Mar 29, 2020
For the next foreseeable weeks, we are all living a virtual life. People must physically distance themselves and stay at home due to COVID-19. It’s socially and emotionally stressful and we are stretched around many of the normal approaches to teamwork and collaboration. Everyone is having to think out of the box when it comes to teams, meetings and productivity.
In this outside the box thinking, are we also addressing how organizations can be inclusive WHILE working virtually? We feel there is real value in focusing on inclusivity during this time of anxiety and new normal. Being inclusive is even more difficult when people are not in the same room, cannot read each other’s body language, are stressed and may not be at their own personal best in communications and leadership.
Companies want to stand for their vision and values of diversity and inclusion at all levels of their organizations. This is not something that goes away just because the working landscape is now virtual. Every senior leader that we spoke to was passionate about continuing their cultural transformations of influencing and promoting inclusion and diversity.
As our team has come to realize, inclusion is not just about having a diverse workforce. Reaping the true business value comes when leadership and teams appreciate and capitalize on the ideas, actions and reactions of each diverse personality, understanding that each person approaches their work environment with inherent differences, thoughts, communication styles, approaches, etc.
Given these real challenges, how and why have we taken to blogging about this subject?
A little bit of background here. Before the coronavirus took over our world, the three of us at JMJ Associates challenged ourselves to explore inclusion and diversity at a fundamental human performance and human experience level. With our JMJ experience in Integral Approaches to cultural transformation, along with our past work in project execution, construction, oil and gas, education, and public health, we all value the importance of inclusivity and diversity.
Leadership’s actions and reactions needed for an inclusive and diverse environment culture is even harder in a virtual world due to many factors. Some, but not all of the reasons, could be:
Based on this challenge, our individual research, and a recommendation from a business leader who has firsthand experience with his leadership team on promoting diversity and inclusion, we collectively dove into two books. The first book is “The Loudest Duck – Moving Beyond Diversity While Embracing Differences to Achieve Success at Work” by Laura Liswood. The second book, which dove-tailed perfectly with the concepts of the first book, was “The Fearless Organization – Creating Psychological Safety in the Workplace for Learning, Innovation, and Growth” by Amy C. Edmondson. Each book addressed synergistic concepts: one clearly discussed the current reality of organizational and cultural dynamics that hinder inclusiveness, and the other discussed how to create an environment where people are comfortable speaking up, which is fundamental to changing any company’s current reality.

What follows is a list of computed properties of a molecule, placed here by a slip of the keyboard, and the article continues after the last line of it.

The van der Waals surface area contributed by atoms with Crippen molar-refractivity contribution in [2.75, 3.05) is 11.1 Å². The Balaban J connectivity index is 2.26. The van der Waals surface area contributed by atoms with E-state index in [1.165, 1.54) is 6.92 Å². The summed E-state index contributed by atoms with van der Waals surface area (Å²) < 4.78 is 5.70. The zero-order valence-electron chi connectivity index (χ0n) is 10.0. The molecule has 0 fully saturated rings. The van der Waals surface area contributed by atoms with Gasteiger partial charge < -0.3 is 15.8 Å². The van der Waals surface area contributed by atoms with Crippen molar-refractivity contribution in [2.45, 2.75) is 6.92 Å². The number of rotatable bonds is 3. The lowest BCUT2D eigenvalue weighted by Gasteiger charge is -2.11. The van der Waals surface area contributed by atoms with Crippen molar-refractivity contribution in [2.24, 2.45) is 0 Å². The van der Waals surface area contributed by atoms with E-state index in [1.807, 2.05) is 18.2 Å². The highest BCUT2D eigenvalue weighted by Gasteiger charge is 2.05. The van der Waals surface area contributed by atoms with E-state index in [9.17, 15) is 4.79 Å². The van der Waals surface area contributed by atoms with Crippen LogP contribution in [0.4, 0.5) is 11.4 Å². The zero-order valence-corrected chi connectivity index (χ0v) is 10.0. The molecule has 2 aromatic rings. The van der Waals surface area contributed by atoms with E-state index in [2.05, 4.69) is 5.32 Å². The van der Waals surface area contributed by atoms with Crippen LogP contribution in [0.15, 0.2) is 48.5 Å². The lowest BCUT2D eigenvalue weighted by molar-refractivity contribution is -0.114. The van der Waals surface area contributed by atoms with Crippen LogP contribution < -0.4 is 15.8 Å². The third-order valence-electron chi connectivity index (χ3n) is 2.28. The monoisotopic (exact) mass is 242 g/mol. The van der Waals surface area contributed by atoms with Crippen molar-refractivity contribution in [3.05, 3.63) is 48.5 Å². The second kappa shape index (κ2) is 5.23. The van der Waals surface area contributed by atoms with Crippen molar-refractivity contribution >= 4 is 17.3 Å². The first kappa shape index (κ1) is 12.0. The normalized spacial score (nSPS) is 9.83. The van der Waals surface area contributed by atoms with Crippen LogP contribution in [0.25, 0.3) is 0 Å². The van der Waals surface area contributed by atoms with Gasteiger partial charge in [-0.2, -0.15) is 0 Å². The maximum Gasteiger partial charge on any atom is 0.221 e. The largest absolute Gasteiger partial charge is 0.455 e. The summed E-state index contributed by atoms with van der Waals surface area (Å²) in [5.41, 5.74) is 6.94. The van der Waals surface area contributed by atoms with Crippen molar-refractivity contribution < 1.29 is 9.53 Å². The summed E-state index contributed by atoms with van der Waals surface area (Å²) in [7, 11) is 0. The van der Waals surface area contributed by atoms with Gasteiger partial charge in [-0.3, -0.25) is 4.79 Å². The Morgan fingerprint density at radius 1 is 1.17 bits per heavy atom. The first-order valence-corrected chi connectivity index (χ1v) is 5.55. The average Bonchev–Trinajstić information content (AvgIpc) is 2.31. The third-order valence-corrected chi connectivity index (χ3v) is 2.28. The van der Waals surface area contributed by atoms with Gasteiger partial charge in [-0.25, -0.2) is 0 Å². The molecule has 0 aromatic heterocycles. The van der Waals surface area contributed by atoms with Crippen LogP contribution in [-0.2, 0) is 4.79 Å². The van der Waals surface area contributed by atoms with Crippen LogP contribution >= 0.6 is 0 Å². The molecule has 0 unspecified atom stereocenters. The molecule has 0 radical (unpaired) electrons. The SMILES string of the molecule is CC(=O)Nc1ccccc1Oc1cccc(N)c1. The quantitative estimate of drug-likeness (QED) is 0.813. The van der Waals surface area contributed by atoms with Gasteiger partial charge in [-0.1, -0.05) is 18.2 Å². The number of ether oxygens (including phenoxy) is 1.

In the book, “The Loudest Duck”, there were some critical concepts that resonated with us to be aware of when working virtually:
In the book, “The Fearless Organization”, psychological safety is critical for inclusion. People need to feel comfortable in speaking up, accepting failure, and being candid and honest. Setting this culture of caring and creating psychological safety is absolutely a leadership responsibility at all levels.
Physically distancing and working virtually, albeit we have been forced to jump into this situation without a lot of preparation, can be perceived as a tough challenge or a wonderful opportunity. Organizations can accept the challenge to focus on inclusivity in these more difficult times, laying the groundwork for the future, when we all return to our offices and work life becomes normal again. We firmly believe that our ‘current normal' is not where we want it to be regarding inclusivity and diversity. Today is the time to shift the paradigm. Here are some questions to ask yourself and organizations around how you are virtually creating inclusion:
We feel these were some salient points that could really help leaders navigate the waters of this new reality of working virtually. We challenge you to continue your development of these enhanced skillsets, and we will be sharing more detail in two subsequent blogs on inclusion; one on communication aspects of working virtually and the second on leadership challenges and opportunities of working virtually. In addition, we are hosting a podcast around real life examples we have faced that may help stimulate ideas around similar situations.
Stay tuned for our future blogs on our passion around a virtually inclusive culture.
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